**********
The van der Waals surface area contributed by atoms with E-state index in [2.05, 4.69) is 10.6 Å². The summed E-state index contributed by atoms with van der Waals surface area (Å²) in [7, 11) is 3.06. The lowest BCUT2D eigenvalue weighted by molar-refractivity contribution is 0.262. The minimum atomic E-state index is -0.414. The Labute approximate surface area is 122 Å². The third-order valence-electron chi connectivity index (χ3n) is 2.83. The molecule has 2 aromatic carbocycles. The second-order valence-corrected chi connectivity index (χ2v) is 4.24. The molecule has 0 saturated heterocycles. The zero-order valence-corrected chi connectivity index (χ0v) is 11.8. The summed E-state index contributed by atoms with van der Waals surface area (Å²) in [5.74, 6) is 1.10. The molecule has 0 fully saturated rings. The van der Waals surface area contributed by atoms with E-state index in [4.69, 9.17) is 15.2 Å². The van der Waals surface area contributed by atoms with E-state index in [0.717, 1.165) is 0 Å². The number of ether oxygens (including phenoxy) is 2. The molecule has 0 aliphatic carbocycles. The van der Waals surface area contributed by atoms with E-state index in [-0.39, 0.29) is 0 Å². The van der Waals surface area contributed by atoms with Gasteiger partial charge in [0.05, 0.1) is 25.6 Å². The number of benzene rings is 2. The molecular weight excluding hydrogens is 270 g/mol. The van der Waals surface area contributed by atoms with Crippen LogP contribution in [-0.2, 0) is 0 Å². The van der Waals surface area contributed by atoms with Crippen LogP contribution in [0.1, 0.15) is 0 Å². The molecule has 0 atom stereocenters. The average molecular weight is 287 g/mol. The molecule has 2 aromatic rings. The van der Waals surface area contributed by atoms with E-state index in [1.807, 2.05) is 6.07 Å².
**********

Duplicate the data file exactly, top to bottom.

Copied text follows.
The van der Waals surface area contributed by atoms with E-state index in [2.05, 4.69) is 10.6 Å². The summed E-state index contributed by atoms with van der Waals surface area (Å²) in [7, 11) is 3.06. The lowest BCUT2D eigenvalue weighted by molar-refractivity contribution is 0.262. The minimum atomic E-state index is -0.414. The Labute approximate surface area is 122 Å². The third-order valence-electron chi connectivity index (χ3n) is 2.83. The molecule has 2 aromatic carbocycles. The second-order valence-corrected chi connectivity index (χ2v) is 4.24. The molecule has 0 saturated heterocycles. The zero-order valence-corrected chi connectivity index (χ0v) is 11.8. The summed E-state index contributed by atoms with van der Waals surface area (Å²) in [5.74, 6) is 1.10. The molecule has 0 fully saturated rings. The van der Waals surface area contributed by atoms with E-state index in [4.69, 9.17) is 15.2 Å². The van der Waals surface area contributed by atoms with E-state index in [0.717, 1.165) is 0 Å². The number of ether oxygens (including phenoxy) is 2. The molecule has 0 aliphatic carbocycles. The van der Waals surface area contributed by atoms with E-state index in [-0.39, 0.29) is 0 Å². The van der Waals surface area contributed by atoms with Gasteiger partial charge in [0.05, 0.1) is 25.6 Å². The number of benzene rings is 2. The molecular weight excluding hydrogens is 270 g/mol. The van der Waals surface area contributed by atoms with Crippen LogP contribution in [-0.2, 0) is 0 Å². The van der Waals surface area contributed by atoms with Crippen LogP contribution in [0.1, 0.15) is 0 Å². The molecule has 0 atom stereocenters. The average molecular weight is 287 g/mol. The molecule has 2 aromatic rings. The van der Waals surface area contributed by atoms with E-state index in [1.807, 2.05) is 6.07 Å².